An Associate Professor with the department of Finance at the University of Ghana Business School, Lord Mensah has brushed off calls for the government to go under an IMF programme owing to the challenges the economy is facing.
He said the challenges of the economy require deliberate actions from the government using internal solutions instead of relying on external support from the IMF.
Speaking on Citi TV’s The Big Issue on Saturday, Prof. Mensah said after about 16th IMF programmes, the country failed to maintain the fiscal discipline that came with it and as such going back will only be a lazy approach that will not address the root cause of Ghana’s economic woes.
“We went to the IMF and IMF came to put in measures that were to ensure that even if you wean off the programme, you stay disciplined. What is the essence of the Fiscal Responsibility Act and the fiscal responsibility committee? We don’t need to go to the IMF. We are not going to the IMF, we just have to stay disciplined,” he said.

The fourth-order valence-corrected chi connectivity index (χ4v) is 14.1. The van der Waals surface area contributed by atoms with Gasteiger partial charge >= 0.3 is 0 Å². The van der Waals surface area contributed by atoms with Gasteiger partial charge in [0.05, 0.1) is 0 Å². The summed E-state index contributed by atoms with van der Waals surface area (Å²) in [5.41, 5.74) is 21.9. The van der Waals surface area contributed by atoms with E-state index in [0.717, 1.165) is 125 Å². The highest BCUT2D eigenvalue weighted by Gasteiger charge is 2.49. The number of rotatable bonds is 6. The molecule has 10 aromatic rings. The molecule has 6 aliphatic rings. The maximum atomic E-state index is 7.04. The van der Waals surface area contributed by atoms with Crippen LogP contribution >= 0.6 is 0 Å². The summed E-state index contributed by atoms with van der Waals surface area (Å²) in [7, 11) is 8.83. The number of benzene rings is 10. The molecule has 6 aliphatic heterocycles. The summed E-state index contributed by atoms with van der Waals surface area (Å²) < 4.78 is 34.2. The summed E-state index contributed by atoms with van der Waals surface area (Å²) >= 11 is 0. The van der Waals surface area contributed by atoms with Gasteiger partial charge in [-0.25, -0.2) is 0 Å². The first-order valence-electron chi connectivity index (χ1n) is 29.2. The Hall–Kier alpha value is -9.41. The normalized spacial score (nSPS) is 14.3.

Prof. Mensah said the government must introduce it’s own austerity measures and cause a number of economic adjustments.
Reacting to suggestions that agriculture holds the promise to transform the country’s economy, he said the government’s agricultural programmes have failed to bring results particularly the Planting for Food and Jobs programme which has not been able to ensure enough food production to prevent Ghana’s high food product import.
Meanwhile, the Director of Research and senior economist at the Institute of Economic Affairs (IEA), Dr. John Kwakye says the government’s frantic push to introduce the 1.75% E-levy and the public calls for the government to seek assistance from the IMF to deal with its fiscal imbalances are not immediately necessary.
According to him, the government can raise more revenue from staying fiscally disciplined and cutting down on some of its expenditure.
“I think there is room for the government to scale-up revenue mobilization because there are a lot of loopholes they need to fill. Exemptions, illicit financial flows, property taxes that we don’t collect and administrative lapses. If you plug all these loopholes, you will scale up revenue substantially and even the E-levy will not be needed. You will get much more than the E-levy,” he said.